A timely and historical look at the legacy of gays and lesbians in the military, THE STRANGE HISTORY OF DON’T ASK, DON’T TELL illustrates the tumultuous evolution of the controversial policy that fostered hate and intolerance within the military – and undermined the very freedoms American forces defend – by forcing many soldiers to lie and live in secrecy.
They mention that, like the Marine Corps Times, they interviewed gay service members to get their opinions on DADT and the repeal. Apparently, the opinions of straight service members who might oppose the repeal were not wanted. So much for getting the full story.
What would a little agenda advancement be without a public display? At midnight on the day the repeal took effect, a gay sailor married his partner in a ceremony planned to coincide with the repeal:
Just as the formal repeal of the military’s “don’t ask, don’t tell” policy took effect, Navy Lt. Gary Ross and his partner were married before a small group of family and friends.
The two men, who’d been together 11 years, decided to marry in Vermont in part because the state is in the Eastern time zone.
That way, they were able to recite their vows at the stroke of midnight – at the first possible moment after the ban ended.
Lt. Ross wore his dress uniform for the ceremony. The Navy is now considering a proposal to allow chaplains to conduct same-sex civil unions.
Here’s the big elephant in the room. If this is solely about honorable service, and nothing else, then why is all of this needed? The in-your-face attitude, the admonishments to get over it, the slurs and accusations of homophobia, the possibilities of same-sex civil unions — none of these things have anything to do with service in the military. When you join the Marine Corps and go to MCRD Parris Island, for example, there isn’t going to be a line for gay recruits and a line for straight recruits. They all go through the same training and they all have the same job to do. We don’t differentiate between races in the military, so why all of the hoopla around sexual orientation?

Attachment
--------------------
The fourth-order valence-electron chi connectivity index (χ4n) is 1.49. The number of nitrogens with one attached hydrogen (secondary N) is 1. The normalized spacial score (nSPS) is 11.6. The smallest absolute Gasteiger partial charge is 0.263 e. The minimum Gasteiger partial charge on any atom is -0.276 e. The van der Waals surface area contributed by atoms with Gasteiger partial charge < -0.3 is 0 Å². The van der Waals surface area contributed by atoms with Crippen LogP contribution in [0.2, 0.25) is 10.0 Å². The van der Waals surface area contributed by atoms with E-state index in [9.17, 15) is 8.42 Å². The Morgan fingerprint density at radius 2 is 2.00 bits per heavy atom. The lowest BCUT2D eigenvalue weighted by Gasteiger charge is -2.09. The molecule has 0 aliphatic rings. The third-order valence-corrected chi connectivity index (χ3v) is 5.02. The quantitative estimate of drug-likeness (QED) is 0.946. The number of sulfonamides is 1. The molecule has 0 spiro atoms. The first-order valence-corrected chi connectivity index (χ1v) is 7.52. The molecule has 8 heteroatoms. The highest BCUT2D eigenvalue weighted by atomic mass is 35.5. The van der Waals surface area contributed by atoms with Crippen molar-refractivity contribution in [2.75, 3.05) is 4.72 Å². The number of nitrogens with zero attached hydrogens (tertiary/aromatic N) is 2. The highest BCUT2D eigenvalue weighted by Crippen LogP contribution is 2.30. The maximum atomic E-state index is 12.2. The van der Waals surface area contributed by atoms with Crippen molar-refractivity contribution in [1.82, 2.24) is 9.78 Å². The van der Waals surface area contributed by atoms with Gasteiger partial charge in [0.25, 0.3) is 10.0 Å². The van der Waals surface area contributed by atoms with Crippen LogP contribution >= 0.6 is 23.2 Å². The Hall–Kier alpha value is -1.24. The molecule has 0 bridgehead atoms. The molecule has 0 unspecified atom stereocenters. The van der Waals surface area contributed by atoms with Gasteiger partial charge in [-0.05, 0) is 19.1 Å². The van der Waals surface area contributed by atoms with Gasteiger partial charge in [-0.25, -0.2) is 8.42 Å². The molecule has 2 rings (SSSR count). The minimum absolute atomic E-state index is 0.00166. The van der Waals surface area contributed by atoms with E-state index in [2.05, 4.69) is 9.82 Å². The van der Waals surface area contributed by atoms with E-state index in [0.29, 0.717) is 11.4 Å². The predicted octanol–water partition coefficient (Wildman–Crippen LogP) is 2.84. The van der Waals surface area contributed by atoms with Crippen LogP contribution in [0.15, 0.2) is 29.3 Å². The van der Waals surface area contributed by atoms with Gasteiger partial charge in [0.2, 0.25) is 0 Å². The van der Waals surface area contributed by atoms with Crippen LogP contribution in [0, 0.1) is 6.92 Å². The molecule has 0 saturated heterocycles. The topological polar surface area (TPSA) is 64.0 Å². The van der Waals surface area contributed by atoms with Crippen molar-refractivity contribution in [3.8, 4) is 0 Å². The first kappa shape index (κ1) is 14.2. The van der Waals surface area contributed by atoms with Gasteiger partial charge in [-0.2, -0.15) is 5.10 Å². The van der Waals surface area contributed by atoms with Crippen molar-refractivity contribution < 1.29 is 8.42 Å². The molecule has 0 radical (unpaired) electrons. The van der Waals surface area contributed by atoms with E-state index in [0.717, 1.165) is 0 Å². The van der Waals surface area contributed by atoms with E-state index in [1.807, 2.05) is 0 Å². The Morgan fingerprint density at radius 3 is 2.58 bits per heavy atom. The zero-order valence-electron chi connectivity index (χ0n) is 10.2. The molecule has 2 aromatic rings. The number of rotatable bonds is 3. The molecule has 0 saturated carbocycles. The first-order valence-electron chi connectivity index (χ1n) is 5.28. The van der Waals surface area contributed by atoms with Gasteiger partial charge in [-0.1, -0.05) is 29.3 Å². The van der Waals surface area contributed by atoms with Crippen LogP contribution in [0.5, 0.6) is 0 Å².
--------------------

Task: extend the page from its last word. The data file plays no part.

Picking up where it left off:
There seems to be a kind of obsession among the gay Left to constantly celebrate their sexuality. It’s great for someone to be proud of who they are, but it doesn’t fit in with military service. As a service member, it isn’t all about you — it’s about the team, the unit. It’s about everyone as a whole, and if you are constantly preaching about your lifestyle, and tolerance for your beliefs, it isn’t going to make for a strong team. To be a Marine or a soldier in combat, you cannot constantly be thinking about “I” and “me.” The military is all about discipline and conformance; consistently flaunting your homosexuality and demanding that everyone accept it (while never being tolerant of other views) doesn’t fit in.
This is about much more than just honorable military service. It’s just the tip of the iceberg. The push for recognizing gay marriage, giving gay spouses benefits, allowing gay partners to live together on base — a cans of worms just got cracked wide open. How long will it take for Lt. Ross, for example, to start demanding benefits for his husband?
Race, gender, sexual orientation: none of these things have anything to do with a career in the military. Most service members don’t care who is gay as long as they aren’t disrupting or endangering the unit. DADT is over, yet those who wanted the repeal are not shutting up. They got what they wanted, and instead of just putting their heads down and doing their jobs, they’re carrying on with the squabbling. All this will do is continue to divide service members and pit them against each other.
I thought ending DADT meant that the controversy was supposed to be over. But of course, that’s assuming that the repeal of DADT was all they were after.